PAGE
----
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Six Sigma Performance

1) What is Six Sigma?

Six Sigma is a methodology that has been in use for over 20 years. The underlying principles to this program are to identify the root causes contributing to a defect (material or transactional) and determining through examination, analysis and experimentation at what level they should be controlled.
Root causes = inputs that drive the process or contribute to the defect
Defect = anything that generates a customer concern (internal or external)

2) What level is a Six Sigma process?

A true six sigma process is one in which defects would occur only 3.4 times in every million opportunities which is referred to as 3.4 PPM. Most companies today are operating in the area of three to four sigma = 67000 to 6200 PPM.
The difference is often referred to as the Cost of Poor Quality which may mean millions of your sales dollars spent in reworking / repairing / redoing inside the company and after sales servicing.

3) What will it cost to start a Six Sigma program?

The cost to implementation of a Six Sigma program is based on many factors. The levels of training (Champion, Black Belt or Green Belt) and number of candidates that will be receiving the training will dictate to a large extent the consultant portion cost of the training program. Also there is the cost of replacing the individuals (Black Belt level) within your organization. It is recommended that candidates be chosen from the upper ten to fifteen percent of your organization.
Keeping in mind that the true COPQ of most companies may be as large as 20% of sales the real question is - can you afford not to start a Six Sigma program?

4) What type of savings are typical?

The average project savings for a Six Sigma program are approximately $125,000.00. The average Black Belt can be expected to successfully complete
3 - 4 standard projects per year.

5) What comprises a Six Sigma training program?

The training program is a combination of classroom presentations, interactive participation in discussions with the candidates and hands on practice models. This is combined with direct project related application of the tools learned. Additionally we will provide on site support for each candidate with their project to ensure correct tool application and understanding is being performed. Of course we are always available for email or phone discussions.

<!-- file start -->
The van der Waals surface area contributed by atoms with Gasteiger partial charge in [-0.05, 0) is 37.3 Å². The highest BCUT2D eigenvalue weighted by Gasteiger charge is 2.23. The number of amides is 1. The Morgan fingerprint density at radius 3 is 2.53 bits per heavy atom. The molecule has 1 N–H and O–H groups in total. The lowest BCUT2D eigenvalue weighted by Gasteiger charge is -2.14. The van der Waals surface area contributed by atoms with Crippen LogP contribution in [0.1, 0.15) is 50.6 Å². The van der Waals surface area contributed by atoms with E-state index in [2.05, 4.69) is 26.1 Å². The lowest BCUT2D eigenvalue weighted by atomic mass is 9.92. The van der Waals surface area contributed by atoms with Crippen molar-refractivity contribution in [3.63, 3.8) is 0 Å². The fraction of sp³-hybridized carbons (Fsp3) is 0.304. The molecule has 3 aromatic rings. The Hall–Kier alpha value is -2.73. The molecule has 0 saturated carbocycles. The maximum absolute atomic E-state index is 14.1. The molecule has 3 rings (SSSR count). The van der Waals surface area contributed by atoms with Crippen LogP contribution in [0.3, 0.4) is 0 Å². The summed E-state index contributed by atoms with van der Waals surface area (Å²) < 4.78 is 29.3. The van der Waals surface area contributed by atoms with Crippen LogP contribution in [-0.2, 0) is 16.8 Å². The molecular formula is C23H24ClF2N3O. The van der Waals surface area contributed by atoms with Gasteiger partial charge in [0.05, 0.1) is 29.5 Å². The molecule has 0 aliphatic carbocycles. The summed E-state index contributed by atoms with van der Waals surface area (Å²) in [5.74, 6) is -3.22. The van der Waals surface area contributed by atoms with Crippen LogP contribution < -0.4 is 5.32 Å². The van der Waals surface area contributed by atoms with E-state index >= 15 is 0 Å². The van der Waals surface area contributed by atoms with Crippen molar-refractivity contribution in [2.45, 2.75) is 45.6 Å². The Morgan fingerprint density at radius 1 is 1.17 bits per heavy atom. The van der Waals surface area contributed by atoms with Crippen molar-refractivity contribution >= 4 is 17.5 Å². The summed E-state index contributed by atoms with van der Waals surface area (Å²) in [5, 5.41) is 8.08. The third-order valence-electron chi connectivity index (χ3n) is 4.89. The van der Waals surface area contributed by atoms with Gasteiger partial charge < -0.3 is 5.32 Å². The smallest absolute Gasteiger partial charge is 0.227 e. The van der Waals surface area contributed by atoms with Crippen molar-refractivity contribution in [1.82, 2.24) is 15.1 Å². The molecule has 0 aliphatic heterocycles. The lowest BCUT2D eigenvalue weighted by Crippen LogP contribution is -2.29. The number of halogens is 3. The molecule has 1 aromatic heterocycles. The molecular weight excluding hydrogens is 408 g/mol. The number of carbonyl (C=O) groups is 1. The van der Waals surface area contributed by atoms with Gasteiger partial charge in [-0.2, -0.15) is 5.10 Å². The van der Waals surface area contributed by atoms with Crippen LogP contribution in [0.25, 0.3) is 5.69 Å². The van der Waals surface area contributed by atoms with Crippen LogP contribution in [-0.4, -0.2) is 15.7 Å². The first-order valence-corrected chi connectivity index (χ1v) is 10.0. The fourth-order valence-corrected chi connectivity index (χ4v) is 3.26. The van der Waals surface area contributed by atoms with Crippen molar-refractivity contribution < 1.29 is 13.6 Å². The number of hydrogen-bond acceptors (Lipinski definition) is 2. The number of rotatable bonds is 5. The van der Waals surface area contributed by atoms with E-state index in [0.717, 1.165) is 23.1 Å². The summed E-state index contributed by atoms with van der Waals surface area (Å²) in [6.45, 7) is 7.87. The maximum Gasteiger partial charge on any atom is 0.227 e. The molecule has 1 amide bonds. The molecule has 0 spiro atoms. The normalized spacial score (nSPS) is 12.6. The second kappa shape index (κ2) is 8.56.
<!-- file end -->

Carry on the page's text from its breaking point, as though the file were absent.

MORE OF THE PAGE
6) What is required for certification as a Black Belt?

All candidates are required to complete two standard projects prior to certification. The first project being completed during the training program. They must also demonstrate understanding and ability to correctly use the Six Sigma tools and methodology.

7) What happens after training?

The purpose of the training is to provide you with a self sustaining group of internal consultants able to tackle any problem or process that is questionable. Our group will be available to provide further training as requested but eventually you will be self supporting.

8) Will my company achieve the target of 3.4 PPM defects (Six Sigma)?

Six Sigma Performance desires to ensure that the clients and candidates understand the real goal of a Six Sigma program - defect reduction with improved processes. Although the goal of having a Six Sigma process is achievable we also stress the Return on Investment portion for the candidates. They must understand at what point achievable and sustainable improvements have been optimized with respect to costs of improvements.

9) Who has been successful with Six Sigma?

The most publicized company with Six Sigma successes has been General Electric. In their first two years of deployment G.E. has saved nearly $900 million with savings to date over $1 billion. The person most responsible for promoting Six Sigma in G.E. was Jack Welch.
Other companies that have great success in Six Sigma programs are Navistar (International Truck), Allied Signal, Motorola, U.S. Postal Service, Honeywell, Nokia, Ford, Allied Signal, Gencorp and Maytag.